SPATIAL ALTERATION AT UBUD TRADITIONAL VILLAGE, GIANYAR, BALI IN THE GLOBALIZATION ERA: A CULTURAL STUDY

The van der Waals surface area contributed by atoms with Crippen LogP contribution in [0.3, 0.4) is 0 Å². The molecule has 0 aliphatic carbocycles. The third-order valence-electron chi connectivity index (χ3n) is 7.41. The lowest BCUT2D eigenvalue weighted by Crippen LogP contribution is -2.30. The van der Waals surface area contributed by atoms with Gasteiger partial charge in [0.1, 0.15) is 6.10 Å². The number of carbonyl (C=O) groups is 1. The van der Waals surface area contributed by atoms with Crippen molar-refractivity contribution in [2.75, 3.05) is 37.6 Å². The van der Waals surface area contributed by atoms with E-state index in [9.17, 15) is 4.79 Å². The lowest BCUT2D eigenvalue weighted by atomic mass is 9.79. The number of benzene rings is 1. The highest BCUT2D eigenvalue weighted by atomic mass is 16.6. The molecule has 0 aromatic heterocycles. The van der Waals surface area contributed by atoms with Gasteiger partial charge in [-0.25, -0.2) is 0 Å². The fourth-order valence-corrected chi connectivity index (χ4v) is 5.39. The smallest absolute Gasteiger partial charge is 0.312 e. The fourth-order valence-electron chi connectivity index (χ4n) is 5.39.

AbstractIn the era of globalization much spatial alteration has taken place at Ubud TraditionalVillage, Gianyar Regency, Bali as the consequence of fast development of tourism. The aspectswhich have changed, as the result of the shift from agricultural culture to tourism culture since1970, include the spatial relationship between man and God (parhyangan), the spatial relationshipbetween man and his environment (palemahan), and the spatial relationship between man and hisfellow being or the three things which cause physical and spiritual prosperity among human beings.This research in cultural studies was conducted to reveal the spatial alteration which hadtaken place at Ubud Traditional Market in the globalization era especially since 1970 as theconsequence of the fast development in tourism. The data were analyzed by applying qualitativeanalysis technique, eclecticism of the theory of change, the theory of space, the theory ofhegemony, and critical and practical theories. The research was conducted by employing qualitativemethod which features cultural studies.The results of the research show that the increase in population and in what is needed bytourism has led to the spatial alteration in parhyangan in the village and home levels. The spatialalteration in pawongan as a unity of membership (krama) does not take place and the spatialalternation in families does not either. This indicates that Ubud Traditional Village is getting morecomplex in facing modern and global condition with its commercial culture. Its tradition,agricultural culture and nature have contributed to the development of tourism. In regard topalemahan, catus patha has not been the only center of orientation any more. The settlement of thepopulation has followed the development of tourist facilities. Tourism has also altered the landusefulness causing zero-settlement based on groups of banjar (neighborhood under a traditionalvillage) to be irrelevant. In regard to the patterns of space occupied by families, the walls built toseparate one family from another have been demolished; the buildings (bale) have beenrehabilitated, teba (the unoccupied part of a compound where animals raised for sale are usuallykept and rubbish are usually gathered) has been exploited. The change in people’s behavior frombeing non commercial into commercial has blurred the layout and function of the buildings built inthe zones of madya (immediate level) and nista (lower level).
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